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Innovation Consultants, Have the Guts to Tell the Truth!

December 12, 2013 15inno 5 Comments

Is there a thing such as incompetent innovation directors? Of course. Should a consultant let them know when he or she detects this? Yes. I think so.

The reason for writing this is my recent blog post on Five Types of People Who Kill Innovation in which I included this one:

Incompetent innovation directors: These people must be able to fulfill the needs of current and future markets. They must be able to bring internal as well as external resources together in order to make this happen. At the same time, innovation directors need to know how to play the political game that is always played in organizations. This is a tough job and there is no room for incompetent people.”

Someone at LinkedIn commented like this:

“Stefan, as an innovation advisor, dare you tell your customers their directors are incompetent or executives don’t get it? – likely, your interlocutor is a director and/or an executive… Beyond seeming rude, you risk these people decide you are not talking about them but about the director of “the other” department, and at the end of the day you would just have added to their internal political imbroglio. 

So, how do you build an advisory service on top of the knowledge of “people who kill corporate innovation”?”

My response to the comment:

“If you care more about adding value to your customers rather than on your own short-term business situation, then you will of course also have the guts to tell the truth. This can be done in different ways – some more direct than others.”

Innovation directors have tough jobs and I think they value consultants who have integrity and tell the truth if this can help them do a better job. In the end, I believe this approach is better for my customers as well as for my own business in the long run.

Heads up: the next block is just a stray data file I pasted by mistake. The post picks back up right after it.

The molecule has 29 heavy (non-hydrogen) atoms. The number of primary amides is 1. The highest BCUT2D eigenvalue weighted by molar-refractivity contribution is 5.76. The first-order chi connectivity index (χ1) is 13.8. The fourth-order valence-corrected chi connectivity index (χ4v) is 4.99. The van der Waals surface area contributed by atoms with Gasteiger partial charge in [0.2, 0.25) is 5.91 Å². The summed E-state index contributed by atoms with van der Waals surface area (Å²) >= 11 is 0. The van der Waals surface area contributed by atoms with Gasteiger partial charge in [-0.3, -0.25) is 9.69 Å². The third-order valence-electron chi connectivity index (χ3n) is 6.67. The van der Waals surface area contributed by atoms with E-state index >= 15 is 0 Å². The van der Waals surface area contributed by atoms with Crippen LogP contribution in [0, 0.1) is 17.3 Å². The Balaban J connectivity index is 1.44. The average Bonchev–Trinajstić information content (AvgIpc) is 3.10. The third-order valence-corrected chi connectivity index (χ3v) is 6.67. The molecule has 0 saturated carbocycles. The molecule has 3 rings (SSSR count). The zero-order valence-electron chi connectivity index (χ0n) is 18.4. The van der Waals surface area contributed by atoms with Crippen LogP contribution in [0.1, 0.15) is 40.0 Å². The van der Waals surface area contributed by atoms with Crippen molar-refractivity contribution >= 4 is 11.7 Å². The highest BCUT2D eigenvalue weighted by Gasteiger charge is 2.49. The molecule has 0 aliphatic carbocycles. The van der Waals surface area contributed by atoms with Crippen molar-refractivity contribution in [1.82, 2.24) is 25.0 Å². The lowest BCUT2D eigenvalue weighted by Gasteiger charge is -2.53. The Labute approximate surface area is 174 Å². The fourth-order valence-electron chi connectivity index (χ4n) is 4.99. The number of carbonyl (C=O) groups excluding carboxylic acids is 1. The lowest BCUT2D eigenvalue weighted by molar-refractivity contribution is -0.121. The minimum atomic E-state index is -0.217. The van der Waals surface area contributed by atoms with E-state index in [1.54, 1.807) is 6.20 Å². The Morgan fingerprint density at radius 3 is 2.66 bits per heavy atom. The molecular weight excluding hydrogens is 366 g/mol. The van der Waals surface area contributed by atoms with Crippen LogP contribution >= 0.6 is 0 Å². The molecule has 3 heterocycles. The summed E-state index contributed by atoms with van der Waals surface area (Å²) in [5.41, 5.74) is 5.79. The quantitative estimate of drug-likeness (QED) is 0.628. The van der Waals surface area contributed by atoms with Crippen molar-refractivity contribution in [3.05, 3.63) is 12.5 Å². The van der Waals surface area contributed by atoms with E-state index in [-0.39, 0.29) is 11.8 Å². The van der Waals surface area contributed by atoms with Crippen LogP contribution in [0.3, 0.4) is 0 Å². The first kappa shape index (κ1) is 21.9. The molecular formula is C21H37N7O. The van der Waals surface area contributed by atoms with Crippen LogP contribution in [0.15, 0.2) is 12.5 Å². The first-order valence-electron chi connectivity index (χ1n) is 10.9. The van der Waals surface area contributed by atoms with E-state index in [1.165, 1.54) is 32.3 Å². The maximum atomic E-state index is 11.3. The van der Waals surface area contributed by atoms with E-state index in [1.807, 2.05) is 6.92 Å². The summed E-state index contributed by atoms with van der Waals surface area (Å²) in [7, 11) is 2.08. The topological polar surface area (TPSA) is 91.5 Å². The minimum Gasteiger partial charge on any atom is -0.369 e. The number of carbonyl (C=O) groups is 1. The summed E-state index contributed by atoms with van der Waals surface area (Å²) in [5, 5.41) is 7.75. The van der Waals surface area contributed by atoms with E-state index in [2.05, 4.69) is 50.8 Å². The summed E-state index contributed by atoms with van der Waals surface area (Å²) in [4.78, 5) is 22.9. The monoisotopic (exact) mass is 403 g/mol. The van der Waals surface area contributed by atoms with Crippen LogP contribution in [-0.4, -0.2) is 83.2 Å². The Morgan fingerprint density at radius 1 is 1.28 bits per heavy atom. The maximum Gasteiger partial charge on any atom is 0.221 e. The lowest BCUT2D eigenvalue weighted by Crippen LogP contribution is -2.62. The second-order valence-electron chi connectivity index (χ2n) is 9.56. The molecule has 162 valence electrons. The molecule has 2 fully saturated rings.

What do you think?

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Currently there are "5 comments" on this Article:

  1. paul4innovating says:

    You are totally right Stefan, you are employed as an external advisor who needs to deliver the unpalatable messages wherever they lie, even from the person that is (eventually) paying your bill.

  2. I think that as a consultant you are hired to address a specific question. Very often the question is formulated in the wrong form, so you job is to help your customer finding the right and relevant question and then answering it. And I think that as consultant your added value is highest when you keep focus on the problem in hand, with no arrogance and certain savoir-faire.
    Of course Peter's principle applies: so there will be plenty of incompetent people at any customer we need to deal with: and this is true for any organisation and any function, it is not specific to innovation- otherwise who would need consultants anyway?!?

  3. Cintia Citton says:

    It seems to me one must also consider the kind of relationship built with the client. I have always thought that the truth must be told, and that this is what the client is paying me for. However, practice can show that some lines are thinner than they seem and many scenarios are possible. The client must also be truly committed with the results in order to process unwanted discoveries… Sometimes the incompetent person belongs to the family, or is part of the group who helped building the company, sometimes the owner does not like to hear things put in a direct way (even if she/he is paying for it). That's why I believe that, since the point is getting the message understood and the issue corectly addressed, the consultant shall identify the client's readiness before delivering this kind of news. This can reduce the idea's rejection, give some more evidence to sustain the advice and help the decision maker to take hte unpopular actions needed.

  4. Cintia makes a good point. The outcome is what's important for the client, and as consultants we should gauge the best way to deliver it. I've been in situations with clients where the direct approach produced a version of Newton's Third Law – "To every action there is an equal and opposite reaction". The beneficial outcome didn't happen. If I had assessed the situation correctly and been more subtle, the client would have benefited. So be direct when it will work, indirect when it's more appropriate.

  5. Michael Fruhling says:

    Hello Stefan: I agree with sharing information with clients appropriate to help them solve the problem that we've been hired to address. On the other hand, the use of the term "incompetence" suggests that the consultant knows (or thinks he/she knows) more about the environment, situation, people (and politics) than may actually be the case.

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